‘Poetry Is Like Eating Delicious Food… It Is Pure Pleasure’

By Petr Lom & Khin Aung Aye 26 November 2017

Moon Thu Eain (b. 1995) is the youngest poet in this collection.  Bold in her writing, she has broken many long-standing taboos in Burmese culture by openly writing about sexuality.

When did you realize that you wanted to become a professional poet?

 I have no intention of being a professional poet or an amateur poet. That my favorite poets would see me as a poet is more than I could ask for. I write poetry because I love it and I love to write. I have been writing poetry since 2012.

How do you write?

I don’t have a routine. I write poetry when I feel it. Sometimes, I get inspiration when I am walking on the street or I am hanging out with my friends. I try to take small notes to grasp that sensation.

Sometimes, I sit at my study table and recall all the moments and senses from past, and I try to write. Most of the time, I treat writing poem as free writing. I write and I write until every words come out from me and leave me empty.

How does rewriting and editing – working on a poem – work?

Once it is a poem, it is already beautiful. When you decorate your poem – edit it – it may get more beautiful, but over-decorating will not help. There should be a balance between poetry and craftsmanship.

Do you imagine a life without poetry?

No. Poetry is like having a very delicious meal. Eating delicious food. It is pure pleasure.

How was your writing affected by living in an unfree society where freedom of speech was not permitted?

I do not think society affects my poems. I may write about an unfree society, but I do not let it to have any control over my words. I do not pay attention to the restrictions on freedom of speech.

I want to live by my own rules. Rules that I set for myself. And I am ready to take responsibility for my poems and stand by them.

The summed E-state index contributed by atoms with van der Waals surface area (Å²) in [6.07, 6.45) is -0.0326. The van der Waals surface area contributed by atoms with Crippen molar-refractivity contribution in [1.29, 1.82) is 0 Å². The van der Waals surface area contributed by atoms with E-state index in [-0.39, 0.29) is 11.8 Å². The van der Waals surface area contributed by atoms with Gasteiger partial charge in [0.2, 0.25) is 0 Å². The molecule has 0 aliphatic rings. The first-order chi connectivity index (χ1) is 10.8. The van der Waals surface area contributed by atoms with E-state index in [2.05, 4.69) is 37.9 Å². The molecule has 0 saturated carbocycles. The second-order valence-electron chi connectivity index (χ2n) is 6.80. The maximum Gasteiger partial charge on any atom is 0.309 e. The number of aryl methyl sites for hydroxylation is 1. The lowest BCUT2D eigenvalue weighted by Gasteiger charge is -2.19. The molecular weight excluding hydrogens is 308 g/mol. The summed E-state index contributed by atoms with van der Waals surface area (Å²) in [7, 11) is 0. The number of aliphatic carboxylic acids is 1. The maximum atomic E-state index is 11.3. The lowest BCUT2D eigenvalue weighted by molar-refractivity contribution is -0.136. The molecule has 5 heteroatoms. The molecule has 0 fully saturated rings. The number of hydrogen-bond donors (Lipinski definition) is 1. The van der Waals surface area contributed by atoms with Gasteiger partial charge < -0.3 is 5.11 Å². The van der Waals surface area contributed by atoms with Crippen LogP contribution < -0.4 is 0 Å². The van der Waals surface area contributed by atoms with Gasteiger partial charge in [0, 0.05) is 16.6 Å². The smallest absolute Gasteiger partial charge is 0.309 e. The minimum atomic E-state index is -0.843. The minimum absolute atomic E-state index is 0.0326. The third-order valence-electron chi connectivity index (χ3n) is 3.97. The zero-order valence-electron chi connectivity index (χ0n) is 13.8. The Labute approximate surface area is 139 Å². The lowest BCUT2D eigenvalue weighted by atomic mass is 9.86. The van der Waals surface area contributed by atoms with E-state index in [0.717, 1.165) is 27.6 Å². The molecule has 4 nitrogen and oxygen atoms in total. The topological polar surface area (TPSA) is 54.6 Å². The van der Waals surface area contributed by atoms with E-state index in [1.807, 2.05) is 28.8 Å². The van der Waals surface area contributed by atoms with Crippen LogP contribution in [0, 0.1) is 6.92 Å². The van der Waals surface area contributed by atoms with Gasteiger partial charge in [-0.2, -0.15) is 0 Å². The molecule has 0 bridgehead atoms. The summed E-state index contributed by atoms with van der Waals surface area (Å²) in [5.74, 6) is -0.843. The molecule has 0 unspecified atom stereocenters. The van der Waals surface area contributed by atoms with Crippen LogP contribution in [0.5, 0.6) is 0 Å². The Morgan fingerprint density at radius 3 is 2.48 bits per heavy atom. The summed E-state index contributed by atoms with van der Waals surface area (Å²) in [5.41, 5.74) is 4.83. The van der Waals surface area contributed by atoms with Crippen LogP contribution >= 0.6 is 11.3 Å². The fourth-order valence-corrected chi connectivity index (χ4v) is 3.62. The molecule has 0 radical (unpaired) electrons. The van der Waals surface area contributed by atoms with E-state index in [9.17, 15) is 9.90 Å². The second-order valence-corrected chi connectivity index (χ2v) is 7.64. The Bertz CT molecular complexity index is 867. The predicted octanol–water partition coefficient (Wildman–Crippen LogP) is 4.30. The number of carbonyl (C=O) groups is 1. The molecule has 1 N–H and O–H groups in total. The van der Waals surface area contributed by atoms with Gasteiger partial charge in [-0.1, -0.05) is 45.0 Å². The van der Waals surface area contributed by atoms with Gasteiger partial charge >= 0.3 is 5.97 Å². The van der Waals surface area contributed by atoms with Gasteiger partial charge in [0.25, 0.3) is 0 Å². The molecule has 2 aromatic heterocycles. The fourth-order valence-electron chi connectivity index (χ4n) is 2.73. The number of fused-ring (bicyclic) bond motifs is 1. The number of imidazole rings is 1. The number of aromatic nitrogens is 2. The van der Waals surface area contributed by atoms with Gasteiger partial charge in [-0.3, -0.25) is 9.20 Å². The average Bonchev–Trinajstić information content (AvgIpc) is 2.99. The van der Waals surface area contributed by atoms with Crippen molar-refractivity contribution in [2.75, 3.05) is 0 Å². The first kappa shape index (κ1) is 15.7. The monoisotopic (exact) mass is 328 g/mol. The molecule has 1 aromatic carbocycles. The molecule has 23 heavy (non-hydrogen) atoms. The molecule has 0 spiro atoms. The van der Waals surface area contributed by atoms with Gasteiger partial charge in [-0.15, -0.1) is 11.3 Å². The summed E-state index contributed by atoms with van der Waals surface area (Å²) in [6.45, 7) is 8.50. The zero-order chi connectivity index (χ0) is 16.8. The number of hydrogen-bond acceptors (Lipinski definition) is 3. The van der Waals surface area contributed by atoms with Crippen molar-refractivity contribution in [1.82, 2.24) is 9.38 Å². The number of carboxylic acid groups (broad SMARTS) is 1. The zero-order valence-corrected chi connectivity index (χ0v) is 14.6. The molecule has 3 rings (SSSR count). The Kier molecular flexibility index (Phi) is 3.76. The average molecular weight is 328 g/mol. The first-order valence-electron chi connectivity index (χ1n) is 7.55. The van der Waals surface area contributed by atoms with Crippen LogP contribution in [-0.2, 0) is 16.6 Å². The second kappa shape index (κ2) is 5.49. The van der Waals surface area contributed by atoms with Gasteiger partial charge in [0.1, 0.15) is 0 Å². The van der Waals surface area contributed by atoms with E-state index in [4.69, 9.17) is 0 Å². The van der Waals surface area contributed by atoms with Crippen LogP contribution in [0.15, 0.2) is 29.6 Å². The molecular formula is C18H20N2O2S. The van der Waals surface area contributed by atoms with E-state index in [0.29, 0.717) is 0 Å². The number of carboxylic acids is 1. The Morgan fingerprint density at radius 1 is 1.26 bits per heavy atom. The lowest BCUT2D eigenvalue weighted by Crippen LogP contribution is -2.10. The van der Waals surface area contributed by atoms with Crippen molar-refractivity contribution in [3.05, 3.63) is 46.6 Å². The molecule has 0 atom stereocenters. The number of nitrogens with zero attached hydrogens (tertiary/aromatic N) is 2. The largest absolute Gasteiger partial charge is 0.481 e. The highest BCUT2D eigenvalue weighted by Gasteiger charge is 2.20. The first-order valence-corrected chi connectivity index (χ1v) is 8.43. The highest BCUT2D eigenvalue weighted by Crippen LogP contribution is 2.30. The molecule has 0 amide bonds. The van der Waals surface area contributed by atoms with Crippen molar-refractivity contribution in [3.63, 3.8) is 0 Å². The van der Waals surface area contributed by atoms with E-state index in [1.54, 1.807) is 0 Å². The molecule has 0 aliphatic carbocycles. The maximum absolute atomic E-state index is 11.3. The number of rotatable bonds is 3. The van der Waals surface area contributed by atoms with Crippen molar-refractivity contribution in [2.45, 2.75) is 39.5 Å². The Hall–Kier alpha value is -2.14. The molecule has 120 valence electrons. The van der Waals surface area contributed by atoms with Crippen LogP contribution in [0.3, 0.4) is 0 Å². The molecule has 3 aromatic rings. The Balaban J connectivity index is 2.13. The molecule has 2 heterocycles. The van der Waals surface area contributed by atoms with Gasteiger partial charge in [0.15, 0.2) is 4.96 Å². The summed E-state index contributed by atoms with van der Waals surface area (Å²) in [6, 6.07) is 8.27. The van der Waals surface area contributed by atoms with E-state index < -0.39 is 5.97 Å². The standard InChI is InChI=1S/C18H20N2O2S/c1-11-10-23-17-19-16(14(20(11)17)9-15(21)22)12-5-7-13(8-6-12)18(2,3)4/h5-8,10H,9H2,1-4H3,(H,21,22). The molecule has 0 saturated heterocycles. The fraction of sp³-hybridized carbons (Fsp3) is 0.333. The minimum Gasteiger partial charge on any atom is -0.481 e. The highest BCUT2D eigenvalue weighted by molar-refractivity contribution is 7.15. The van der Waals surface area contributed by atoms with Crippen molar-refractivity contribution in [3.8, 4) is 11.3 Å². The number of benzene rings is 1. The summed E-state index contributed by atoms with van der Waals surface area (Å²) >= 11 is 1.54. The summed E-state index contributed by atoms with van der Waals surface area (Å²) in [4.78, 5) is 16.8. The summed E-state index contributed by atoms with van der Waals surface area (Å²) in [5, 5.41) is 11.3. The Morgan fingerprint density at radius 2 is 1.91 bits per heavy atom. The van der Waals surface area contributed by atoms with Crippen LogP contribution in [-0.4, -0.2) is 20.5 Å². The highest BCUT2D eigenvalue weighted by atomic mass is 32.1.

Your poems often explore what life is like for a young woman in Myanmar.

One of the reasons I wrote poems about sexual freedom is there was not much written from a woman’s voice on this subject. As a female poet, I am proud that I can give a voice to what I think as a woman and as a human being.

But I do not like it when people automatically assume that I am a feminist poet or only write on sexual topics. I am female and my poems may sound like a female voice. That is natural. But I simple try not to care about what the other people may think of me based on my poems. Because at one point, harsh criticism blocked me from writing poems freely for a while and I did not like that feeling at all. I also felt very weak for failing myself because of criticism. So, I am trying to take all the negative criticism in a positive way and transform it into fuel to fly higher. I also believe that poetry is my other life and that this life should not be molded by the effects from actual life.

Poetry is my entrance to the world, my freedom, my existence. Existence means freedom and entrance, I think. How can I say it? I have my own private depression, moods and sadness. Getting darkness is easy, but happiness is difficult. That is why I write poetry – as a way to free me from kinds of things I don’t tell anyone. Everyone has these kinds of moods. I do too. I make my poems by writing down those moods. It’s like writing a diary. Writing poetry releases me from depression. If something can’t be told to my closest friend, I put those feelings in my poetry. I escape from real life by writing poetry.

You are currently studying in the United States.

My major is computer science and my minor is art. I am thinking to get a graduate degree, or find a job in computer science when I finish. Studying abroad has not been so easy. I rarely had time to write poetry the last year. But being in a new place gives me new perspectives on life, and I am very lucky to be studying abroad. My “poetic sense” is fed by these experiences, and I know I will write about them.

When I am a bit far from my home, I can see what I did not see in my country. I realise more how much I love my country. I also realise that there are so many differences between America and Myanmar. Myanmar is a developing country now, and I am worried that my culture will be washed away by this wave of development and globalization.

Authors’ Note: These interviews are excerpted from Burma Storybook, a poetry and photography book inspired by the documentary film of the same name, produced by Corinne van Egeraat and directed by Petr Lom. 

The English language hardcover edition of the book is for sale at Hla Day, Innwa Bookstore, Myanmar Book Center and the Strand Hotel. A Burmese language-only paperback edition of the book is for sale through Yangon Book Plaza.

From Nov. 25 to Dec. 4, you can visit the Burma Storybook Photo Exhibit at the Tourism Burma Building.

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